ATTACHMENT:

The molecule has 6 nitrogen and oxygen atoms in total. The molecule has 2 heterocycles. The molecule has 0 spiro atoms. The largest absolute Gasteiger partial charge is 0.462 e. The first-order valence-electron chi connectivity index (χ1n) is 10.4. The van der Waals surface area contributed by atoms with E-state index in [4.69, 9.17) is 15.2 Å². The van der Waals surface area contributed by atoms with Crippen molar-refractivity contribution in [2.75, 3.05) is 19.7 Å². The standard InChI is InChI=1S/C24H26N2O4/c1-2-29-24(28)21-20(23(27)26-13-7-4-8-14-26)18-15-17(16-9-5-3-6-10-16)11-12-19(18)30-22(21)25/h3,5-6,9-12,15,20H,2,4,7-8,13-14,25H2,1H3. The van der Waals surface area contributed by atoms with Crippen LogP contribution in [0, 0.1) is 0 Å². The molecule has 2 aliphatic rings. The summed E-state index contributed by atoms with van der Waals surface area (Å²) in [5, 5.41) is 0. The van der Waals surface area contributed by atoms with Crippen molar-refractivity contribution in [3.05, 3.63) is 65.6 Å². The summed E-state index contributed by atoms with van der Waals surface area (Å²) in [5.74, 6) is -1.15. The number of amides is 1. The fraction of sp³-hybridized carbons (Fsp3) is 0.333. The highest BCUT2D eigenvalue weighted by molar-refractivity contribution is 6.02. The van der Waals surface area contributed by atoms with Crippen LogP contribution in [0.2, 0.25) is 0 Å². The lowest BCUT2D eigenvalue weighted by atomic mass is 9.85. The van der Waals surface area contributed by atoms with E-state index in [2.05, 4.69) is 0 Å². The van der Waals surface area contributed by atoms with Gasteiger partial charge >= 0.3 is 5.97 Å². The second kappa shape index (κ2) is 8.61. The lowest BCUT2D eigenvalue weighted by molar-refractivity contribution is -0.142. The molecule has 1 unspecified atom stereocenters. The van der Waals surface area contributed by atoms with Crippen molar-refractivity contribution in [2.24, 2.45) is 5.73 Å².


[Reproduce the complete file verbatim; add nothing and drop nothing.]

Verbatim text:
The molecule has 6 nitrogen and oxygen atoms in total. The molecule has 2 heterocycles. The molecule has 0 spiro atoms. The largest absolute Gasteiger partial charge is 0.462 e. The first-order valence-electron chi connectivity index (χ1n) is 10.4. The van der Waals surface area contributed by atoms with E-state index in [4.69, 9.17) is 15.2 Å². The van der Waals surface area contributed by atoms with Crippen molar-refractivity contribution in [2.75, 3.05) is 19.7 Å². The standard InChI is InChI=1S/C24H26N2O4/c1-2-29-24(28)21-20(23(27)26-13-7-4-8-14-26)18-15-17(16-9-5-3-6-10-16)11-12-19(18)30-22(21)25/h3,5-6,9-12,15,20H,2,4,7-8,13-14,25H2,1H3. The van der Waals surface area contributed by atoms with Crippen LogP contribution in [0, 0.1) is 0 Å². The molecule has 2 aliphatic rings. The summed E-state index contributed by atoms with van der Waals surface area (Å²) in [5, 5.41) is 0. The van der Waals surface area contributed by atoms with Crippen molar-refractivity contribution in [3.05, 3.63) is 65.6 Å². The summed E-state index contributed by atoms with van der Waals surface area (Å²) in [5.74, 6) is -1.15. The number of amides is 1. The fraction of sp³-hybridized carbons (Fsp3) is 0.333. The highest BCUT2D eigenvalue weighted by molar-refractivity contribution is 6.02. The van der Waals surface area contributed by atoms with Crippen LogP contribution in [0.2, 0.25) is 0 Å². The lowest BCUT2D eigenvalue weighted by atomic mass is 9.85. The van der Waals surface area contributed by atoms with E-state index in [2.05, 4.69) is 0 Å². The van der Waals surface area contributed by atoms with Gasteiger partial charge >= 0.3 is 5.97 Å². The second kappa shape index (κ2) is 8.61. The lowest BCUT2D eigenvalue weighted by molar-refractivity contribution is -0.142. The molecule has 1 unspecified atom stereocenters. The van der Waals surface area contributed by atoms with Crippen molar-refractivity contribution in [2.24, 2.45) is 5.73 Å².